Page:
The host searching of C. reflexa is by using airborne (volatile) chemical cues. Seedlings of these plants exhibit growth responses to volatiles released by tomato and other species of host plants. When given a choice between volatiles released by the preferred host tomato and the non-host wheat, this parasitic herb exhibited the preferential growth towards the former. Further experiments demonstrated the attraction to a number of individual compound released by host plants and the repellence of one compound released by wheat. These results do not rule out the possibility that other cues such as light may also play a role in host location[6].
     It was found that species of genus Cuscuta are widespread phanerogamic stem holoparasites. They are able to grow on a plethora of different host plants including economically important crops. The distributions of the parasitic herb on these hosts were well thought-out as the supplementary host-parasite relationship reported from northeastern part of India[7]. Based on this investigation, C. reflexa has no host specified and it may even thrive well by absorbing least amount of water and nutrient from the host due to containing the special glandular cells facilitating adhesion of the parasite to the host. Various hosts attacked by C. reflexa are show in Table 1.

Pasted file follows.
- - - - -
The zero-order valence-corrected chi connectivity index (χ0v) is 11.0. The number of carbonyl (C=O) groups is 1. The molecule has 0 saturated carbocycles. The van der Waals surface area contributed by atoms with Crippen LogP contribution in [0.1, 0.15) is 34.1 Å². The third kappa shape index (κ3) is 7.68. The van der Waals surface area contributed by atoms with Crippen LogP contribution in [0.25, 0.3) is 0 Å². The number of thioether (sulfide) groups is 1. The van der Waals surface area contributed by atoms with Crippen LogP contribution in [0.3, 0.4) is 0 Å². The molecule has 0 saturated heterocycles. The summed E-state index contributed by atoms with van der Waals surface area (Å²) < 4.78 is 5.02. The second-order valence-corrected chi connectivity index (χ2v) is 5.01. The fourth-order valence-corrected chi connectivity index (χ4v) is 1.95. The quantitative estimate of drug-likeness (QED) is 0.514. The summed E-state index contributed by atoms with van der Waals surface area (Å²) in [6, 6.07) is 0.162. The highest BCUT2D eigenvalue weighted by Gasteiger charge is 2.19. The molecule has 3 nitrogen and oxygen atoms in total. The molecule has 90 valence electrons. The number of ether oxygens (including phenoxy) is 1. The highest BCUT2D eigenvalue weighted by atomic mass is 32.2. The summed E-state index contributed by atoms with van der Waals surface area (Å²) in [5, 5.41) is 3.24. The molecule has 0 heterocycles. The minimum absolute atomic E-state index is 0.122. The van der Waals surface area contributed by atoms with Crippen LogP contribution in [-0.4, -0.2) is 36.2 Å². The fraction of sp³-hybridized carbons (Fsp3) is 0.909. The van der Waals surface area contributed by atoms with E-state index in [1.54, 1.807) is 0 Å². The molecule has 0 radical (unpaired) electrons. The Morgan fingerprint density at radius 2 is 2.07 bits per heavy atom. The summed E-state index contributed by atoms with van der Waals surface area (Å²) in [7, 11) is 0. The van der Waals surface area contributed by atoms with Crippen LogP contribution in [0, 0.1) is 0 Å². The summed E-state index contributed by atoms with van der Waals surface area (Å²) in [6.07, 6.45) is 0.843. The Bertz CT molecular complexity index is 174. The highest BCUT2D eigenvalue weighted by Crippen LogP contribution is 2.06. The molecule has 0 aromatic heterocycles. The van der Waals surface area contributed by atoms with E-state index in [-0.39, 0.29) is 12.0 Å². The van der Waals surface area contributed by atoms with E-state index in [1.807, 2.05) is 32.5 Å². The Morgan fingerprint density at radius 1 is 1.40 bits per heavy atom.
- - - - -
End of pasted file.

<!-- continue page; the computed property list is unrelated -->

Table 1  Various hosts attacked by Cuscuta reflexa

No.

Host plant species

Family

1
 

Argyreia argentea var. venusta (Choisy) C. B. Clarke.

Convolvulaceae

2

Bougainvillea spectabilis Willd.

Nyctaginaceae

3

Clerodendrum viscosum Vent.

Verbenaceae

4

Jatropha curcas L.

Euphorbiaceae

5

Lantana Camera L.

Verbenaceae

6

Mikania micrantha (L.) Kunth.

Asteraceae

7

Ricinus communis L.

Euphorbiaceae

8

Syzygium cumini (L.) Skeels.

Myrtaceae

9

Vitex negundo L.

Verbenaceae

10

Ziziphus mauritiana Lamk.

Rhamnaceae

  


2  Phytochemistry of C. reflexa